Saturday, January 7, 2023

A reader wonders about books about writing

A reader mentions that I long ago recommended books about writing by Claire Cook, Michael Harvey, Verlyn Klinkenborg, and Virginia Tufte and wonders if I’ve since found other books as good or better. That reader must be thinking of this 2013 post, which recommends Cook’s Line by Line, Harvey’s The Nuts and Bolts of College Writing, Klinkenborg’s Several Short Sentences about Writing, and Tufte’s Artful Sentences: Syntax as Style.

Several others I’d recommend:

Roy Peter Clark, Writing Tools: 50 Essential Strategies for Every Writer

Sir Ernest Gowers, The Complete Plain Words, revised by Sidney Greenbaum and Janet Whitcut

David Lambuth et al., The Golden Book on Writing

Richard Lanham, Revising Prose

Bruce Ross-Larson, Edit Yourself: A Manual for Everyone Who Works with Words

Francis-Noël Thomas and Mark Turner, Clear and Simple as the Truth: Writing Classic Prose

And for authoritative and extensive guidance in usage: Bryan Garner’s Garner’s Modern English Usage
Four highly touted books I wouldn’t recommend:
Benjamin Dreyer, Dreyer’s English: An Utterly Correct Guide to Clarity and Style

Stanley Fish, How to Write a Sentence: And How to Read One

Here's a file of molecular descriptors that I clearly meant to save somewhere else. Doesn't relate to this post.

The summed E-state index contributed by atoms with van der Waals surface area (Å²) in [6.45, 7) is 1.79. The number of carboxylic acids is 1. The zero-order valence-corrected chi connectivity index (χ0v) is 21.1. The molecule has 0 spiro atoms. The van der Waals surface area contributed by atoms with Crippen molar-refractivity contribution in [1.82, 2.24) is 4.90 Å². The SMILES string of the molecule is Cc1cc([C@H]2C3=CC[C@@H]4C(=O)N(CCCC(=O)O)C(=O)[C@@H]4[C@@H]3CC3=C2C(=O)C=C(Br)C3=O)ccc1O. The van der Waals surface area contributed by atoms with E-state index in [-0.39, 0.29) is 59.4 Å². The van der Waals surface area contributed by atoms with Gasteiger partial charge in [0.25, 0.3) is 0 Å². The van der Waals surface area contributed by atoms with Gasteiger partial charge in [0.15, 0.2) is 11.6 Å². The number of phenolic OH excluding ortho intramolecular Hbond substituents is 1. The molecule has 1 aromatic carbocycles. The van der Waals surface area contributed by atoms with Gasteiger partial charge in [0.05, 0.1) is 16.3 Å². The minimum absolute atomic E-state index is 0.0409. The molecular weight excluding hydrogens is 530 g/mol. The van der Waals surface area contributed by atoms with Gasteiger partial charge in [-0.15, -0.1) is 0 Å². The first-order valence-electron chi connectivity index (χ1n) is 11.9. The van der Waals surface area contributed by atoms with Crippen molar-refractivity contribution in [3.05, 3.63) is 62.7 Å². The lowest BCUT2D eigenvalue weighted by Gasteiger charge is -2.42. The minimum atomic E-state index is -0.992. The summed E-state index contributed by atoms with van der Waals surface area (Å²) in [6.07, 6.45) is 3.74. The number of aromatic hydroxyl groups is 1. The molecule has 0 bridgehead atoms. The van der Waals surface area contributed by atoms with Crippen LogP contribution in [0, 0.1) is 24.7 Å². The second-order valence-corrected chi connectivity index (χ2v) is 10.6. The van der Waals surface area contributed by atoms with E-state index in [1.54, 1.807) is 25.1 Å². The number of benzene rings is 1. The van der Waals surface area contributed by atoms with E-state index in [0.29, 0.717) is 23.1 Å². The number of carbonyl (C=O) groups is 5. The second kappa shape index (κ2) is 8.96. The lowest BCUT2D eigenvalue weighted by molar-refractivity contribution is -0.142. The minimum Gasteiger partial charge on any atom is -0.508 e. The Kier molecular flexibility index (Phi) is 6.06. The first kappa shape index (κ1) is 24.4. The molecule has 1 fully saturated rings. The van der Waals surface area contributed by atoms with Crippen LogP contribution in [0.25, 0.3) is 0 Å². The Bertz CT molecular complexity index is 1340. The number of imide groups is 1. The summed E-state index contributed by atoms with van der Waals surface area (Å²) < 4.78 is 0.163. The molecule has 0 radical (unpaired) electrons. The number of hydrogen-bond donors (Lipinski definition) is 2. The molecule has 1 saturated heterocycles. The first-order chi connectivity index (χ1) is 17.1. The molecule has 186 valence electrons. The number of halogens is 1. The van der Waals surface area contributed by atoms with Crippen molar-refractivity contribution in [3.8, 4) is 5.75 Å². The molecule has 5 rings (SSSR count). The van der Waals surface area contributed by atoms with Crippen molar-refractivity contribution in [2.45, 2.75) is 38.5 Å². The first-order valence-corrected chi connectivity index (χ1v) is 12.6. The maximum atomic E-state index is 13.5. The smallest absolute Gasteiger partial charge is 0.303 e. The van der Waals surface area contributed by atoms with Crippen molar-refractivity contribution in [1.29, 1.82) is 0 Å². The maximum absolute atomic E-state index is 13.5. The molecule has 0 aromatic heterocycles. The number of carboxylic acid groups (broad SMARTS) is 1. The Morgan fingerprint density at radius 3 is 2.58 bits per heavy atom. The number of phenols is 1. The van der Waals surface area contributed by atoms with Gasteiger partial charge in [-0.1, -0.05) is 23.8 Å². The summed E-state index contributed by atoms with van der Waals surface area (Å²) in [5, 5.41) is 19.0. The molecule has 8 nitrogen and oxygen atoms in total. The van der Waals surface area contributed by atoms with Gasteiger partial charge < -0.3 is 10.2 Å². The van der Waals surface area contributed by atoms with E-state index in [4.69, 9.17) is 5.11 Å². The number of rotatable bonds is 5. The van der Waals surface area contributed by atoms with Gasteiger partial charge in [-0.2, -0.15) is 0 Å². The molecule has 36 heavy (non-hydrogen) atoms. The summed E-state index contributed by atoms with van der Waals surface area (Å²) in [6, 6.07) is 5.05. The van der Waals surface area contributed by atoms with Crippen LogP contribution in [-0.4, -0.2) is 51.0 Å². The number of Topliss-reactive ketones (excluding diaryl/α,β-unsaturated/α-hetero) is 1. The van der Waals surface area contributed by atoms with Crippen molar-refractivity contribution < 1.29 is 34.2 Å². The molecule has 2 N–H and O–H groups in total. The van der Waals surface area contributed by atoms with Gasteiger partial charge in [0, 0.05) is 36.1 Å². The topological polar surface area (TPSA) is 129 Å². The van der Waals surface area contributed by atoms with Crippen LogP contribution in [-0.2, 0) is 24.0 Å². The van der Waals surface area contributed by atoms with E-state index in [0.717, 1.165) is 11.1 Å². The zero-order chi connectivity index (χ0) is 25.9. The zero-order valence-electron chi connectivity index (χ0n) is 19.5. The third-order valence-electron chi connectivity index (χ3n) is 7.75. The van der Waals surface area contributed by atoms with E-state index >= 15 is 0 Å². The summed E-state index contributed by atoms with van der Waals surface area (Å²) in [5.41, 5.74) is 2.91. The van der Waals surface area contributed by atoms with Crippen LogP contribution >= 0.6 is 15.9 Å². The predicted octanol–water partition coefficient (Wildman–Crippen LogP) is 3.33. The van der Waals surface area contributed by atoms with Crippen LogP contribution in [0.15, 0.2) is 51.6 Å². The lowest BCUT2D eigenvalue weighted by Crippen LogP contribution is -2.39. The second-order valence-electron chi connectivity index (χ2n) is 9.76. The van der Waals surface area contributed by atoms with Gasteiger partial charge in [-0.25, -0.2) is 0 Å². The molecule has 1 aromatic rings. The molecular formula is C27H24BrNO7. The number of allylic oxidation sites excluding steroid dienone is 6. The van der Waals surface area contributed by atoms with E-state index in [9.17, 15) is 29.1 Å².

Steven Pinker, The Sense of Style: The Thinking Person’s Guide to Writing in the 21st Century

Jim VandeHei, Mike Allen, and Roy Schwartz, Smart Brevity: The Power of Saying More with Less
Reader, I hope you find these suggestions useful.

Five review posts
Dreyer’s English : The Golden Book on Writing : How to Write a Sentence : The Sense of Style : Smart Brevity

From The Complete Plain Words
If and whether : Incongruity : Involve : Thinking and writing

From Edit Yourself
Managing items in a series : That and which

[Full disclosure: I was a member of the panel of critical readers for the new fifth edition of Garner’s Modern English Usage.]

comments: 3

Matt Thomas said...

What, no The Elements of Style? 😉

Michael Leddy said...

I’m glad I zoomed in to see the emoji on my iPad, Matt. I thought at first that you were sending a sign of genuine woe.

But no, no Elements — it’s too dated in various ways. (David Lambuth’s book seems far more resistant to fading.) Another book with much merit that I didn’t recommend is Lucile Vaughan Payne’s The Lively Art of Writing — as with Strunk and White, the sample sentences are painfully dated. If I remember right, they’re about guys and cars and gals and silver service, again and again and again.

I wish Pearson would publish E.B. White’s chapter about style as its own little book, along the lines of Penguin’s Great Ideas series. But they have no reason to do so, as countless instructors (mostly outside of English studies) continue to assign or recommend the book as it is.

Matt Thomas said...

I was joking. (Mostly.) Good to know about the Lambuth and Payne books. And I like your idea about a Great Ideas book version.